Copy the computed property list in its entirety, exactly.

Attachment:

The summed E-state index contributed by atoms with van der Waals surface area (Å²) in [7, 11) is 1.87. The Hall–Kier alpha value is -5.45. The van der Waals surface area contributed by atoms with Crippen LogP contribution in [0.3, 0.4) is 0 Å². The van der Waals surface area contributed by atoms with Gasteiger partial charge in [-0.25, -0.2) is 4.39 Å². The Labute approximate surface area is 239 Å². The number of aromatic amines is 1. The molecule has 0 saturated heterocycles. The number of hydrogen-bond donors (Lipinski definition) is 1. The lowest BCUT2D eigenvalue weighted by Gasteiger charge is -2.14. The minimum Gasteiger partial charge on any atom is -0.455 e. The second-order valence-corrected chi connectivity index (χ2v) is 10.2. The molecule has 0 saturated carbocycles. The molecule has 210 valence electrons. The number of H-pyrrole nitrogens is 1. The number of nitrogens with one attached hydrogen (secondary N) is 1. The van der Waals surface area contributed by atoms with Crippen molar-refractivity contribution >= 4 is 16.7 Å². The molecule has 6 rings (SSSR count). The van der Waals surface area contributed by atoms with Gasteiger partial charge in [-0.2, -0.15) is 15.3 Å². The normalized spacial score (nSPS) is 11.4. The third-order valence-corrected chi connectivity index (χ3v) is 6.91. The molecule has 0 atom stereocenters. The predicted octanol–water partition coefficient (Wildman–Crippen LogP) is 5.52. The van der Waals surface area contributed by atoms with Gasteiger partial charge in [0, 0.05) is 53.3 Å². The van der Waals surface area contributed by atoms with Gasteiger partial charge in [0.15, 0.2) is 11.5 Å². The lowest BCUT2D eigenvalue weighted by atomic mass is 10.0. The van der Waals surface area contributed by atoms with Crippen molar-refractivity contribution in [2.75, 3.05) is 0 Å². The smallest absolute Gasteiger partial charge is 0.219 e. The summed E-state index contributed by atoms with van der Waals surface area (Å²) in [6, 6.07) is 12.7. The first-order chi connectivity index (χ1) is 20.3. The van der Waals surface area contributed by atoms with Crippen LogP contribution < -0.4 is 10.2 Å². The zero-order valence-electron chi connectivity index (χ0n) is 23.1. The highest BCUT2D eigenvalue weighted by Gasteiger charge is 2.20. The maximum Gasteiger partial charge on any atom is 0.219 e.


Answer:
The summed E-state index contributed by atoms with van der Waals surface area (Å²) in [7, 11) is 1.87. The Hall–Kier alpha value is -5.45. The van der Waals surface area contributed by atoms with Crippen LogP contribution in [0.3, 0.4) is 0 Å². The van der Waals surface area contributed by atoms with Gasteiger partial charge in [-0.25, -0.2) is 4.39 Å². The Labute approximate surface area is 239 Å². The number of aromatic amines is 1. The molecule has 0 saturated heterocycles. The number of hydrogen-bond donors (Lipinski definition) is 1. The lowest BCUT2D eigenvalue weighted by Gasteiger charge is -2.14. The minimum Gasteiger partial charge on any atom is -0.455 e. The second-order valence-corrected chi connectivity index (χ2v) is 10.2. The molecule has 0 saturated carbocycles. The molecule has 210 valence electrons. The number of H-pyrrole nitrogens is 1. The number of nitrogens with one attached hydrogen (secondary N) is 1. The van der Waals surface area contributed by atoms with Crippen molar-refractivity contribution >= 4 is 16.7 Å². The molecule has 6 rings (SSSR count). The van der Waals surface area contributed by atoms with Gasteiger partial charge in [-0.2, -0.15) is 15.3 Å². The normalized spacial score (nSPS) is 11.4. The third-order valence-corrected chi connectivity index (χ3v) is 6.91. The molecule has 0 atom stereocenters. The predicted octanol–water partition coefficient (Wildman–Crippen LogP) is 5.52. The van der Waals surface area contributed by atoms with Gasteiger partial charge in [0, 0.05) is 53.3 Å². The van der Waals surface area contributed by atoms with Gasteiger partial charge in [0.15, 0.2) is 11.5 Å². The lowest BCUT2D eigenvalue weighted by atomic mass is 10.0. The van der Waals surface area contributed by atoms with Crippen molar-refractivity contribution in [2.75, 3.05) is 0 Å². The smallest absolute Gasteiger partial charge is 0.219 e. The summed E-state index contributed by atoms with van der Waals surface area (Å²) in [6, 6.07) is 12.7. The first-order chi connectivity index (χ1) is 20.3. The van der Waals surface area contributed by atoms with Crippen LogP contribution < -0.4 is 10.2 Å². The zero-order valence-electron chi connectivity index (χ0n) is 23.1. The highest BCUT2D eigenvalue weighted by Gasteiger charge is 2.20. The maximum Gasteiger partial charge on any atom is 0.219 e.